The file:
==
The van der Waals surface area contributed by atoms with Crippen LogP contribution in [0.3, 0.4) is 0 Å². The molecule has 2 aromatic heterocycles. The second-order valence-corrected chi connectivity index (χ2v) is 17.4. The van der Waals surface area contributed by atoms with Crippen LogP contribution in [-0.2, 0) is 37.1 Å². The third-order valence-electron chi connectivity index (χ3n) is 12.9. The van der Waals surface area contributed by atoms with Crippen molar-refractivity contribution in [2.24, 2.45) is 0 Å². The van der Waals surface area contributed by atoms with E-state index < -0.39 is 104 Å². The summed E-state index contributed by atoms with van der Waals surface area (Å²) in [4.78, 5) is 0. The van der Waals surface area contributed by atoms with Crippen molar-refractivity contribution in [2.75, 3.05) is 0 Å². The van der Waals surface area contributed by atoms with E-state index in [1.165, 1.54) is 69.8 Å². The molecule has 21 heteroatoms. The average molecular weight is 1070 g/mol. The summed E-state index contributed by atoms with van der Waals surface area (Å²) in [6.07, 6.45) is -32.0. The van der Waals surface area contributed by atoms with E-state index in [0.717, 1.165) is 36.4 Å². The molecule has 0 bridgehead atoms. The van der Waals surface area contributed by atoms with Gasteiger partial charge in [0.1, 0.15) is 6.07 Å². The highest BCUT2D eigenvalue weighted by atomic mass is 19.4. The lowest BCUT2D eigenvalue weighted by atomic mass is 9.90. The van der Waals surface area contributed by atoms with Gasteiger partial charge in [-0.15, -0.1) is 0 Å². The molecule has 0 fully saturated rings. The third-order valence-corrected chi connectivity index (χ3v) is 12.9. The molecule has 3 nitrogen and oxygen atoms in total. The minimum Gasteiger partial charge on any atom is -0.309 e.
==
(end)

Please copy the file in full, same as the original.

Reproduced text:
The van der Waals surface area contributed by atoms with Crippen LogP contribution in [0.3, 0.4) is 0 Å². The molecule has 2 aromatic heterocycles. The second-order valence-corrected chi connectivity index (χ2v) is 17.4. The van der Waals surface area contributed by atoms with Crippen LogP contribution in [-0.2, 0) is 37.1 Å². The third-order valence-electron chi connectivity index (χ3n) is 12.9. The van der Waals surface area contributed by atoms with Crippen molar-refractivity contribution in [2.24, 2.45) is 0 Å². The van der Waals surface area contributed by atoms with E-state index < -0.39 is 104 Å². The summed E-state index contributed by atoms with van der Waals surface area (Å²) in [4.78, 5) is 0. The van der Waals surface area contributed by atoms with Crippen molar-refractivity contribution in [2.75, 3.05) is 0 Å². The van der Waals surface area contributed by atoms with E-state index in [1.165, 1.54) is 69.8 Å². The molecule has 21 heteroatoms. The average molecular weight is 1070 g/mol. The summed E-state index contributed by atoms with van der Waals surface area (Å²) in [6.07, 6.45) is -32.0. The van der Waals surface area contributed by atoms with E-state index in [0.717, 1.165) is 36.4 Å². The molecule has 0 bridgehead atoms. The van der Waals surface area contributed by atoms with Gasteiger partial charge in [0.1, 0.15) is 6.07 Å². The highest BCUT2D eigenvalue weighted by atomic mass is 19.4. The lowest BCUT2D eigenvalue weighted by atomic mass is 9.90. The van der Waals surface area contributed by atoms with Gasteiger partial charge in [-0.15, -0.1) is 0 Å². The molecule has 0 fully saturated rings. The third-order valence-corrected chi connectivity index (χ3v) is 12.9. The molecule has 3 nitrogen and oxygen atoms in total. The minimum Gasteiger partial charge on any atom is -0.309 e.